Nanomaterials and transport
We develop techniques to electronically contact single organic molecules. Electrical current transport through single molecules has been actively investigated during the past years, because they promise new possibilities for scaling down sizes of electronic circuits. A technique for reliable fabrication of single molecule contacts, however, could not be demonstrated so far. Using electron beam lithography (EBL) in combination with etching techniques we developed several such contacting techniques and use them for the electrical characterization for various molecules. Thus, we understand the electrical behavior of single molecular electronic building blocks and can use this knowledge for the development of real molecular electronic circuits. This topic is closely linked to the Research School NanoNet.
Nanomechanical resonators can be used for example as detectors or mechanical switches. Therefore these structures offer new possibilities in generating nanoscale electrical circuits as well. The damping behavior of such structures is not well understood. The goal of our experiments is therefore to use advanced structuring methods and modern materials to investigate the damping mechanisms in nanomechanical resonators.
Our thin-film research focuses on the development of solar selective coatings for solar thermal power plants with the aim of high solar selectivity and high temperature stability. They could be used in the next generation of solar power plants contributing to help manage the energy transition. Another area of application-relevant research is dry-lubricant coatings, which are important in the context of sustainable energy and material use.
Magnetic multilayers are defined by molecular beam epitaxy (MBE) and structured by EBL. These devices which can have smallest structures as small as 10 nm are electrically characterised. They are central to the development of high density memory elements. We study the switching behaviour of nanoscopic magnets and the excitations associated which such mechanisms. Colloidal model systems help us to understand magnetic interactions in general.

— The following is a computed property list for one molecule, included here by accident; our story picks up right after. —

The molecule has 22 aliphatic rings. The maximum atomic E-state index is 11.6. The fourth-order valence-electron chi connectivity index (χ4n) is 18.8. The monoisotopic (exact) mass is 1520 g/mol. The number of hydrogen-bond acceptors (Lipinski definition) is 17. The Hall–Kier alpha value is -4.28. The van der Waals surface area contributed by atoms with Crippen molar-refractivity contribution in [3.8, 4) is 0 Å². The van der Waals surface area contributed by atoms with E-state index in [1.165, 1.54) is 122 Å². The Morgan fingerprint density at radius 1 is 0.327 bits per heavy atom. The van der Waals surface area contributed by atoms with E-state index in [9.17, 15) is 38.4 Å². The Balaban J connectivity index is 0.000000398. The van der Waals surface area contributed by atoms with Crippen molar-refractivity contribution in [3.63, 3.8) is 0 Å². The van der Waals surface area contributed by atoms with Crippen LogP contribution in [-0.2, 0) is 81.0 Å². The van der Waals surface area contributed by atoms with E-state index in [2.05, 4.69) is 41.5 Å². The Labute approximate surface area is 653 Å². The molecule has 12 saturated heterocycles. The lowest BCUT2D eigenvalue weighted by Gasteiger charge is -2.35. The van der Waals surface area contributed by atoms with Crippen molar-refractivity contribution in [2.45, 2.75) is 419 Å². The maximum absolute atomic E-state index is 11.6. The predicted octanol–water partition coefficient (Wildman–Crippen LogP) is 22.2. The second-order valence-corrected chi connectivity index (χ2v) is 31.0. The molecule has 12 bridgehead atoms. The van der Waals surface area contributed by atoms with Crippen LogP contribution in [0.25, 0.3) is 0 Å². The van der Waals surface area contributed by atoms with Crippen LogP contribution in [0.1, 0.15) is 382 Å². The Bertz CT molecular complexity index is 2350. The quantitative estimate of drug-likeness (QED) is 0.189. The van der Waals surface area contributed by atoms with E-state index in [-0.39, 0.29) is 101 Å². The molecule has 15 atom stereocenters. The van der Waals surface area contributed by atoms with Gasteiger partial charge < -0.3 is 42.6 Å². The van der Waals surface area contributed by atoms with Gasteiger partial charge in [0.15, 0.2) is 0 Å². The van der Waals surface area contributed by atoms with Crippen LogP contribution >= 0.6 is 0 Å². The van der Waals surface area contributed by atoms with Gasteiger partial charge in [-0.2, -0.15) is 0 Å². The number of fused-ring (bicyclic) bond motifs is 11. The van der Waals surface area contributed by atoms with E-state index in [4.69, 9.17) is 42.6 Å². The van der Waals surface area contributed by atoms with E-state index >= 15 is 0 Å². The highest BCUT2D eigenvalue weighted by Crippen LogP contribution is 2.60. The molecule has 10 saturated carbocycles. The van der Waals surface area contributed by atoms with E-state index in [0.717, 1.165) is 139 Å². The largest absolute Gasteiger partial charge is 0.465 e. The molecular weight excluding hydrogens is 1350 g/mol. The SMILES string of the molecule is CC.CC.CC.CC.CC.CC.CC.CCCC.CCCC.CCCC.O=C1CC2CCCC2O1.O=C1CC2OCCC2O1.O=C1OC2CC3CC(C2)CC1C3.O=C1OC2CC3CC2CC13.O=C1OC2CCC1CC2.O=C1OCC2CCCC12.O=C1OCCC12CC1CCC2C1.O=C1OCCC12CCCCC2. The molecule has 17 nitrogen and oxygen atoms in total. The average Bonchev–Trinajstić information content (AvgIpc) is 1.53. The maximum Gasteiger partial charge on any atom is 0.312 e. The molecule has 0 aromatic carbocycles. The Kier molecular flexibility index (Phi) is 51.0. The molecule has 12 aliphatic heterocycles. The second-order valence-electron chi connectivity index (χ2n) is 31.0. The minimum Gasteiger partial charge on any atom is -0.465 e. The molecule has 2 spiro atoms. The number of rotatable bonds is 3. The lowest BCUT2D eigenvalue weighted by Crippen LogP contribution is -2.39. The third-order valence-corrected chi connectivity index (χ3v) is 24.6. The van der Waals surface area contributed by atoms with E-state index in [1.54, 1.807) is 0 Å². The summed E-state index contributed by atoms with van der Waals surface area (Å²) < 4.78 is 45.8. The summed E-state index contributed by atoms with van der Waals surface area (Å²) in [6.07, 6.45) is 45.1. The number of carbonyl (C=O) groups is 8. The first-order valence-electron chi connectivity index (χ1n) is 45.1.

The Nanofabrication Facility in Rossendorf (NanoFaRo) is serving a large number of internal and external users (currently around 40) running a vast variety of projects. We amassed extensive experience in high-resolution patterning (down to 6-7 nm) of the main semiconductor substrate materials such as silicon (Si) and silicon-on-insulator (SOI) for nanoelectronics and photonics applications as well as of a wide range of magnetic materials for spintronics, magnonics, etc. applications. Central to our activities is the high-precision contacting of nanostructures randomly distributed on a wafer surface such as bottom-up grown nanowires, DNA origami, flakes of 2D materials, etc.
We operate two EBL systems, Raith 150 Two and Raith e_LiNE plus (Raith GmbH), using different positive and negative resists.
For thin film deposition we use mainly two evaporation machines: UHV evaporation tool BETty (BESTEC GmbH) and LAB 500 evaporation tool (Leybold Optics GmbH), both equipped with electron beam and thermal evaporators, as well as a sputter system NORDIKO 2000 (NORDIKO Ltd.) equipped with 4 magnetrons: 2 operating in DC-mode and 2 operating in DC- or RF-mode.
More information here.